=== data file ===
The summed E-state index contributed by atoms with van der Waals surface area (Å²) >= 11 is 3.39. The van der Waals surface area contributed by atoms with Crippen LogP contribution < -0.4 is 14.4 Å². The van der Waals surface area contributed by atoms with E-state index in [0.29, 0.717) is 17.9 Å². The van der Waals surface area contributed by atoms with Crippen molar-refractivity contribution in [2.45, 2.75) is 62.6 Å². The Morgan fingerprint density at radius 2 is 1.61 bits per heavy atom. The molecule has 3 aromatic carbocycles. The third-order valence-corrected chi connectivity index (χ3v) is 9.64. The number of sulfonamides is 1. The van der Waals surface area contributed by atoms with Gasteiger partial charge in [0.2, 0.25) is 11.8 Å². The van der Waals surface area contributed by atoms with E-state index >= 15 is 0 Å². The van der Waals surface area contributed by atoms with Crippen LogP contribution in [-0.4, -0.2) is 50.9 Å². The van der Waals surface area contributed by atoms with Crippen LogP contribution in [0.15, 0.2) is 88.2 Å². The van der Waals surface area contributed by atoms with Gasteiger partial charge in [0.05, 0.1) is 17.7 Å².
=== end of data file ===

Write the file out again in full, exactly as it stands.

The summed E-state index contributed by atoms with van der Waals surface area (Å²) >= 11 is 3.39. The van der Waals surface area contributed by atoms with Crippen LogP contribution < -0.4 is 14.4 Å². The van der Waals surface area contributed by atoms with E-state index in [0.29, 0.717) is 17.9 Å². The van der Waals surface area contributed by atoms with Crippen molar-refractivity contribution in [2.45, 2.75) is 62.6 Å². The Morgan fingerprint density at radius 2 is 1.61 bits per heavy atom. The molecule has 3 aromatic carbocycles. The third-order valence-corrected chi connectivity index (χ3v) is 9.64. The number of sulfonamides is 1. The van der Waals surface area contributed by atoms with Gasteiger partial charge in [0.2, 0.25) is 11.8 Å². The van der Waals surface area contributed by atoms with E-state index >= 15 is 0 Å². The van der Waals surface area contributed by atoms with Crippen LogP contribution in [-0.4, -0.2) is 50.9 Å². The van der Waals surface area contributed by atoms with Crippen LogP contribution in [0.15, 0.2) is 88.2 Å². The van der Waals surface area contributed by atoms with Gasteiger partial charge in [0.05, 0.1) is 17.7 Å².